Table 1: Important conditions when testing the model in a larger scale, as identified by participants.
Second round: a sub-cycle of parallel testing and refining the model
In the over-arching PAR cycle, this round corresponded with the last phase: implementing and refining the plan. Although ‘communication’ and ‘fostering relationships’ remained important in this round, the groups stayed fairly intact since the first round and the relationships between researchers and participants felt relatively established. In this round, the researchers increased encouragement for participants to take on a more active role in the interdependent relationship. ‘Collaborative planning’ and ‘monitoring the process’ became more pertinent facilitators of enablement, and towards the end of the round we also developed ‘strategies for sustainability and handover’.
Sub-cycle 3: groups A and B
In this cycle, researchers increased focused on fortifying active participation and participant ownership (29) of the process and work model. The two groups worked simultaneously and transferred suggestions, questions, and changes through the researchers, to align the groups’ preconditions and to enable a sense of community and shared ownership. The work model was tested in everyday homecare work between workshops. During workshops, participants reported their experiences from testing the work model and suggested ways to refine the depiction and description of this process. In attempt to increase participants’ feelings of ownership, researchers suggested that one (voluntary) participant would moderate the report phase in each workshop. Thus, a typical round 2 workshop began (after recap and small talk) with a test reporting with a participant as chair, and then continued with refining details in the work model according to needs discovered during testing.
Objectives and activities
The objective of this round was to test the model and to produce case examples. Both groups’ initial tasks encompassed deciding how to use the coming workshops to test the model and create case examples. Group A decided to focus their testing on the quick-route (‘here and now’), due to their restrained work situation. Group B decided to aim for at least three case examples of the long route and one of the quick-route of the model, and to maintain the structure of group member–moderators while reporting their testing. The participants in both groups also wished to receive text-messages from researchers each week to be reminded to test the model and note reflections. During workshops groups discussed what they felt was important to add or change in the model, and researchers prepared printed clean copies of their suggestions placed next to the previous version for comparison. Additions concerned, for example, person-centeredness, care recipient agency, assigning a staff member to monitor the process, and tying the Stay In Touch process to existing structures in everyday homecare work (such as care meetings and the ‘contact care worker’). They also formulated questions for identifying loneliness and wishes for specific support, need for documentation, and discussed and determined a Swedish name for the work model [“Håll kontakten”]. Transfers between groups concerned problematic areas meriting further discussion and/or suggestions for changes to text and graphics.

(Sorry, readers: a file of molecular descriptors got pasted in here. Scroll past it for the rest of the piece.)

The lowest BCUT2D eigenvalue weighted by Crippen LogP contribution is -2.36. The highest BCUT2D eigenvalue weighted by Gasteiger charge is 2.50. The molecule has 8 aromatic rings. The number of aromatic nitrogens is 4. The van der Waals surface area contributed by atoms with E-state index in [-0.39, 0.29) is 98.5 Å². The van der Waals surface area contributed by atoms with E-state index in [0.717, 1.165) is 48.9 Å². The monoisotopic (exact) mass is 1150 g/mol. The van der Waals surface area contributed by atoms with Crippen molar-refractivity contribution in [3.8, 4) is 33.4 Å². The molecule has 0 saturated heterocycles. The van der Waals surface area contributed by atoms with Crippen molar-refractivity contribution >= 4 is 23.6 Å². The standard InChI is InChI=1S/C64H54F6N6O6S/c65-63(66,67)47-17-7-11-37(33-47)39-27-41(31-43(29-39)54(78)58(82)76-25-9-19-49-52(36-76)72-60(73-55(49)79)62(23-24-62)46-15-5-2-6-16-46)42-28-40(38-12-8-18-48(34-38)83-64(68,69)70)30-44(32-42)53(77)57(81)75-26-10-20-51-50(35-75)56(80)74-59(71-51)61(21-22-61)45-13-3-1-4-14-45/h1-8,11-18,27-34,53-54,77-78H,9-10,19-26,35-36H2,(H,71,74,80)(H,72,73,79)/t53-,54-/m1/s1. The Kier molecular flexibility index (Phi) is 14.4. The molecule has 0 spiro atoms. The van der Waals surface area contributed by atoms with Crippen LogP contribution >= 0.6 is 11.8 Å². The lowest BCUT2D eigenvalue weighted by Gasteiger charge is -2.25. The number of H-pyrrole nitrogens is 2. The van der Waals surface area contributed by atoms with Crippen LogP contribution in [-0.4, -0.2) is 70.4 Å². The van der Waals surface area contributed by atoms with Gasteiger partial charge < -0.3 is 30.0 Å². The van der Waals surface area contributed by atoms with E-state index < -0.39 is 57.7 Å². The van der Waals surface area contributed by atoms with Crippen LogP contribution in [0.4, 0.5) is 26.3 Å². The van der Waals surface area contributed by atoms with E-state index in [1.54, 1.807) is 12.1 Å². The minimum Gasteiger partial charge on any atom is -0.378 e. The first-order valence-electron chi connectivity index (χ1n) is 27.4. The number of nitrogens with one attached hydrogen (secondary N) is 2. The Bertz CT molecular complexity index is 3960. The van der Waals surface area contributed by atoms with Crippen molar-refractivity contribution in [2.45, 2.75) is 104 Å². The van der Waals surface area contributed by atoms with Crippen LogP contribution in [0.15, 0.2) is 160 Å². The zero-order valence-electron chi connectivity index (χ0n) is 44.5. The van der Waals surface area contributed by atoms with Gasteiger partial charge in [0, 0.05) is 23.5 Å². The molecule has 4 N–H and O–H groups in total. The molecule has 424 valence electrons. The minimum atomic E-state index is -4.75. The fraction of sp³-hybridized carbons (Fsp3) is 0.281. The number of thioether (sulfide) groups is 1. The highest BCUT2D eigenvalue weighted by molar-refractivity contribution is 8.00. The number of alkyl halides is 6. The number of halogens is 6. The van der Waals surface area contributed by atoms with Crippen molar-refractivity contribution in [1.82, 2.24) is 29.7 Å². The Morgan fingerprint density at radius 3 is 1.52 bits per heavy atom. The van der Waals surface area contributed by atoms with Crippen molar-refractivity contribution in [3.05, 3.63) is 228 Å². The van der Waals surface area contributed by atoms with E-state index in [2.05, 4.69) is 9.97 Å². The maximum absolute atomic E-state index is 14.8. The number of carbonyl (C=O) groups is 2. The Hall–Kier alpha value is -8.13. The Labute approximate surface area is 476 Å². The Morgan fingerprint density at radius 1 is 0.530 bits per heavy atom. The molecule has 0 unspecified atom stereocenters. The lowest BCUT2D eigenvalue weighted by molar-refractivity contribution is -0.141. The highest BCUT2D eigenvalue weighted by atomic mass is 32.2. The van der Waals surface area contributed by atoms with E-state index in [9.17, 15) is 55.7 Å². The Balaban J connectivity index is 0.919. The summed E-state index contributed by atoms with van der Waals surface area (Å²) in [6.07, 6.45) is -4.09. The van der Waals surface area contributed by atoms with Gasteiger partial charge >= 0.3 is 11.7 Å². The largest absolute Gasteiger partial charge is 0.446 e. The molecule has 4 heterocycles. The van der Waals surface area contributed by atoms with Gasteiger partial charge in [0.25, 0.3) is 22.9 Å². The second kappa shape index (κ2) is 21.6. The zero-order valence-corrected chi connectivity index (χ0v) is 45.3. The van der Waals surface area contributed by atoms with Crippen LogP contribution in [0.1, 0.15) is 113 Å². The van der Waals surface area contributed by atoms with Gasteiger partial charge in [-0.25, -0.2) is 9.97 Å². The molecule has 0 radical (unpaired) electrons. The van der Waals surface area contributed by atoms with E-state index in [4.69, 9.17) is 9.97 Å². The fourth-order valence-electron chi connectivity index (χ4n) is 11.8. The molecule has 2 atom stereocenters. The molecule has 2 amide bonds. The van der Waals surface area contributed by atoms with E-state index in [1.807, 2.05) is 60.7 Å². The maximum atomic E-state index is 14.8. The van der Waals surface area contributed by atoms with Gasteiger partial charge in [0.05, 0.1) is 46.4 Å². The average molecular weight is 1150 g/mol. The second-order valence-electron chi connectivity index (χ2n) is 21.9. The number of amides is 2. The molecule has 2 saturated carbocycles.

Facilitators of enablement and group climate
In this round, one of the groups had a new manager, which seemed to alter the atmosphere in the group: participants appeared down-hearted, but were nonetheless engaged in the project. In both groups, testing still seemed somewhat difficult to grasp. Therefore, researchers prepared note-taking booklets for each participant in order to make the testing more concrete. The booklets contained headlines and spaces for notes, and covered phases of concern, what had been done, and challenges and opportunities experienced during testing. Our attempt to encourage the groups to take a stronger lead in planning and managing the work seemed to sometimes generate insecurities rather than empowerment. The participants’ roles as moderators during reporting worked unevenly: while some participants adopted the task with confidence, others seemed uncomfortable and insecure. To meet these insecurities without decreasing participant influence, researchers strived to convey availability and support without officially taking over. In practice, this could mean sitting next to the participant–moderator, answering their questions about how to moderate, or help by asking follow-up questions to the group. The preparation of concrete summaries and design alternatives continued to be successful strategies for enabling creative and critical thinking. Weekly text messages were described as helpful for following through with testing, as participants found it difficult to remember and prioritize testing among their regular work tasks.